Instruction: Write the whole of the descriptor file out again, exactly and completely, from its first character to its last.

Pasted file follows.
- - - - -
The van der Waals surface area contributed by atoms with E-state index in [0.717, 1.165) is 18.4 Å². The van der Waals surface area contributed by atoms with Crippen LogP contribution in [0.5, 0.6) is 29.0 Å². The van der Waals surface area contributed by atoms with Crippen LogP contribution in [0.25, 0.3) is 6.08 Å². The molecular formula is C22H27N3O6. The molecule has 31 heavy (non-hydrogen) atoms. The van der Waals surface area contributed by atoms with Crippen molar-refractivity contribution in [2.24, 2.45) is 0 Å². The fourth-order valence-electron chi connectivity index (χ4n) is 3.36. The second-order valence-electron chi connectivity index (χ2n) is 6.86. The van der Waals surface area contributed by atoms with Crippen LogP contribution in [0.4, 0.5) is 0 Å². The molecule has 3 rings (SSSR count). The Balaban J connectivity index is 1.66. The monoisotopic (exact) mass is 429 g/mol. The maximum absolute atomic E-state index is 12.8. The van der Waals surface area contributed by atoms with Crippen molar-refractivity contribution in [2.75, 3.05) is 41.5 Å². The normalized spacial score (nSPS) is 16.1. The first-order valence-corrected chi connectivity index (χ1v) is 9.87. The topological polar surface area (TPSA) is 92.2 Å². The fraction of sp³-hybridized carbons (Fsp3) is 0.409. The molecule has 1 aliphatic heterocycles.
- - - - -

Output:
The van der Waals surface area contributed by atoms with E-state index in [0.717, 1.165) is 18.4 Å². The van der Waals surface area contributed by atoms with Crippen LogP contribution in [0.5, 0.6) is 29.0 Å². The van der Waals surface area contributed by atoms with Crippen LogP contribution in [0.25, 0.3) is 6.08 Å². The molecular formula is C22H27N3O6. The molecule has 31 heavy (non-hydrogen) atoms. The van der Waals surface area contributed by atoms with Crippen molar-refractivity contribution in [2.24, 2.45) is 0 Å². The fourth-order valence-electron chi connectivity index (χ4n) is 3.36. The second-order valence-electron chi connectivity index (χ2n) is 6.86. The van der Waals surface area contributed by atoms with Crippen LogP contribution in [0.4, 0.5) is 0 Å². The molecule has 3 rings (SSSR count). The Balaban J connectivity index is 1.66. The monoisotopic (exact) mass is 429 g/mol. The maximum absolute atomic E-state index is 12.8. The van der Waals surface area contributed by atoms with Crippen molar-refractivity contribution in [2.75, 3.05) is 41.5 Å². The normalized spacial score (nSPS) is 16.1. The first-order valence-corrected chi connectivity index (χ1v) is 9.87. The topological polar surface area (TPSA) is 92.2 Å². The fraction of sp³-hybridized carbons (Fsp3) is 0.409. The molecule has 1 aliphatic heterocycles.